Paul H. Nitze, whose distinguished government career included serving as Secretary of the Navy from 1963 to 1967, died last night at his home in Washington, D.C.
Secretary of the Navy Gordon R. England said, "The thoughts and prayers of the men and women of the Navy and Marine Corps team go out to the Nitze family at this time of loss. Today, the brave sailors who serve in his namesake ship the USS Nitze continue to honor Paul Nitze's commitment to freedom as they defend America."
During his time as the Navy secretary, Nitze raised the level of attention given to quality of service issues. His many achievements included establishing the first Personnel Policy Board and retention task force (the Alford Board), and obtaining targeted personnel bonuses. He lengthened commanding officer tours and raised command responsibility pay. Nitze became a strong advocate for officers' advanced education opportunities and worked to enhance greater integration of senior Navy staff by moving the Chief of Naval Operations' office next to his own. He also worked to ease unnecessary burdens on Sailors by relaxing in-port duty section requirements and hiring civilian custodial workers.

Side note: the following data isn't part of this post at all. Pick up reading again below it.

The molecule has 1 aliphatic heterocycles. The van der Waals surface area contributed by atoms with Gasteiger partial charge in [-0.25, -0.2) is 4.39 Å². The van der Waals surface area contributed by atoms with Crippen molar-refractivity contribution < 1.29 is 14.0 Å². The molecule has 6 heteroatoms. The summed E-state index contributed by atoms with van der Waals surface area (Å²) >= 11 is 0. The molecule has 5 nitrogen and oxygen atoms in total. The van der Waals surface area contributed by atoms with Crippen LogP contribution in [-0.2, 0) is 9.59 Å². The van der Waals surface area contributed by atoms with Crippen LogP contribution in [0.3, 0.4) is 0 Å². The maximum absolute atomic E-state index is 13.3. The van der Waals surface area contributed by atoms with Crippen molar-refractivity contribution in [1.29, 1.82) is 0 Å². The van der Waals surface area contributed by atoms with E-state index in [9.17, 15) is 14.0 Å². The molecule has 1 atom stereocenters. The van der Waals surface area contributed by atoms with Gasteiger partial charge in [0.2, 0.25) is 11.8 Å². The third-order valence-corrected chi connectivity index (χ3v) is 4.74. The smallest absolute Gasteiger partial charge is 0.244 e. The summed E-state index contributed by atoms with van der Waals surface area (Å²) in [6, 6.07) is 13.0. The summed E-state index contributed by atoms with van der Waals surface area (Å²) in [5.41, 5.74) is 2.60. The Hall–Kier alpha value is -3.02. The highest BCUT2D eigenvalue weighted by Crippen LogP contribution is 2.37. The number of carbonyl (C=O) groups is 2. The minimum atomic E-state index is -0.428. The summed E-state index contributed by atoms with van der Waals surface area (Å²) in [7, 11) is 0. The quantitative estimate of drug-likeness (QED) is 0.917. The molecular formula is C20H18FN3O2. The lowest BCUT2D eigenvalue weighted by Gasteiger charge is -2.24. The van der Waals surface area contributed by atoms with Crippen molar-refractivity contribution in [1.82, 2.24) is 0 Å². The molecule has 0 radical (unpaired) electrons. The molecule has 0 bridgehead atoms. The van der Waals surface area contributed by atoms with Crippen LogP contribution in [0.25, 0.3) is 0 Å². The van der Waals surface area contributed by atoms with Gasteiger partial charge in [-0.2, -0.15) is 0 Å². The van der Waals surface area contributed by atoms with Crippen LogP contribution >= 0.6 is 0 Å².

Following his term as Secretary of the Navy, Nitze served as deputy secretary of Defense (1967-1969), as a member of the U.S. delegation to the Strategic Arms Limitation Talks (SALT) (1969-1973), and assistant secretary of Defense for International Affairs (1973-1976). Later, fearing Soviet rearmament, he opposed the ratification of SALT II (1979). He was President Reagan's chief negotiator of the Intermediate Range Nuclear Forces treaty (1981-1984). In 1984, Nitze was named special advisor to the president and secretary of State on Arms Control. For more than forty years, Nitze was one of the chief architects of U.S. policy toward the Soviet Union. President Reagan awarded Nitze the Presidential Medal of Freedom in 1985 for his contributions to the freedom and security of the United States.
In April of this year the Navy christened a guided missile destroyer named for Nitze. The ship is the 44th of 62 Arleigh Burke class destroyers currently authorized by Congress. Recent photos of Nitze with crewmembers of the ship can be found on the Navy News Stand website at http://www.news.navy.mil .